At the Oct. 11 meeting, discussion was heavy on whether or not the PAYT program would have an effect on the amount of taxes citizens pay. As the report outlines, PAYT is expected to provide about $332,000 in net benefit to the Transfer Station budget each year -- comprised of approximately $194,000 in bag revenue and a $170,000 reduction in PERC disposal costs.
"This PAYT proposal recommends a reduction in the mil rate based upon a report the Public Works Director is to complete after the first full year of PAYT," the report states.
Also of concern was the affordability of the bags for those on fixed incomes.
The report recommends the establishment of a PAYT Assistance Fund for those in need, similar to the General Assistant Fund, which a certain percentage of PAYT trash bag revenues would support.
Bags will be sold at the Transfer Station and by certain local vendors, such as Hannaford and Bear Hill Hardware in Waldoboro, Broad Cove Market in Cushing, and Wallace's in Friendship, among others.
The price will be set by the Waldoboro Board of Selectmen, upon the recommendation of the Waldoboro Transfer Station Committee, according to the report.
Three sizes will be available for PAYT disposal: 15-gallon, sold at $1.25 each in rolls of five for $6.25; 33-gallon, sold at $2 each in rolls of five for $10; and 45-gallon, sold at $3 each in rolls of five for $15.
And, if a particular item does not fit in one of the bags, the customer will be charged by the pound, as is the practice currently at the Transfer Station.
Selectman Katie Winchenbach brought up the option of single-stream recycling, noting an additional compactor would only cost in the vicinity of $80,000.
Director of Public Works John Daigle addressed Winchenbach's comment, saying he would look into her claim, but to his knowledge it would cost closer to $125,000.
The report says that if the town wanted to adopt single-stream recycling there would be costs -- still having to pay to transport the materials and tipping fees -- in addition to the purchase of at least one compactor and probably the need to hire another person. The estimated first-year cost of $84,000 does not include insurance, maintenance, another employee or other related costs.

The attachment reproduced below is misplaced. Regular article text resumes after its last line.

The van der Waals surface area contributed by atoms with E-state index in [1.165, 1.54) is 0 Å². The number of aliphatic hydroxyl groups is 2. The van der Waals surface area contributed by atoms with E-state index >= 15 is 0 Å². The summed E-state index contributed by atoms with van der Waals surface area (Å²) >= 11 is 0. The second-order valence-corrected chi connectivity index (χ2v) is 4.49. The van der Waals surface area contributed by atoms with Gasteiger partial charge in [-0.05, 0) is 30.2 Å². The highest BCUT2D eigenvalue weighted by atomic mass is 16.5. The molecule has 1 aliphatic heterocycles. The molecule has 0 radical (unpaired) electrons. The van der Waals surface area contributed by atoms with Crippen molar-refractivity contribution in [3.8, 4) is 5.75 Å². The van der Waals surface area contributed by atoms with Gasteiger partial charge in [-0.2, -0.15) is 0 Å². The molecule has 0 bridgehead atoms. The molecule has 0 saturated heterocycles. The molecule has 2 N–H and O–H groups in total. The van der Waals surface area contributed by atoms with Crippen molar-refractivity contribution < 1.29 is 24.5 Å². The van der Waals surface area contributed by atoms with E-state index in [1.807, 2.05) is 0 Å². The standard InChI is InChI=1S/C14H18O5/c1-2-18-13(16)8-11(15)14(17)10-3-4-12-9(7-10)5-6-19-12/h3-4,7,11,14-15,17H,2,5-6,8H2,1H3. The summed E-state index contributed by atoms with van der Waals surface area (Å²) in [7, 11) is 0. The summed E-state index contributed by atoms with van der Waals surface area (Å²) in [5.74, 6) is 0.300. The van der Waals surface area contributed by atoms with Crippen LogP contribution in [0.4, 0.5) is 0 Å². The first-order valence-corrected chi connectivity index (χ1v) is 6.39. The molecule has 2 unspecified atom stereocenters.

Measures taken to increase recycling and reduce solid waste to date include tightening the ordinance to control who uses the Transfer Station; establishing the committee; clarifying the roles of staff in implementing the ordinance; improved traffic flow; the building of day pads for bulky waste disposal to reduce the risk of contamination and increase safety; and the installation of scales to track usage fees by weight.
Since the Aug. 16 meeting, the Transfer Station Committee and others have held several gatherings as a means of disseminating accurate information about PAYT and its positive impact on reducing the Transfer Station budget -- which ultimately will hopefully reduce the town's mil rate.
"I thought last night's meeting was helpful," Butler said of the Oct. 11 meeting. "There were a number of very good questions and comments about PAYT, and the Waldoboro director of public works did a great job responding to them."
"We need to redouble our efforts to get accurate information to the voters about PAYT," he continued. "As described during the presentation, the impact PAYT would have on reducing the transfer station budget -- if it passes -- would be significant."
PAYT will be discussed again at the next Waldoboro Board of Selectmen's meeting Tuesday, Oct. 25, at 6 p.m.
"I would welcome the opportunity to address other groups in Waldoboro to explain PAYT," Butler said.
The report, available on the town's website, outlines specific steps for implementing PAYT and presents answers to a set of frequently asked questions.
If approved, the town hopes to implement the PAYT program by Jan. 31.
Courier Publications reporter Beth A. Birmingham can be reached at 594-4401 ext. 125 or via email at email@example.com.
594-4401 ext. 125
Beth rejoined Courier Publications' news staff in February 2013. She previously worked at The Courier-Gazette from 1981 to 1990.
Her coverage area includes Warren, Union, Friendship, Waldoboro, Washington, and Thomaston and RSU40.
Beth has a passion for photography, and a degree from the University of Maine at Augusta, in affiliation with the Maine Photographic Workshop in Rockport.
Aside from photography, Beth enjoys working out, ocean therapy sessions and walks along the waterfront, as well as other outdoor activities. She has a daughter, Claire, who is 16.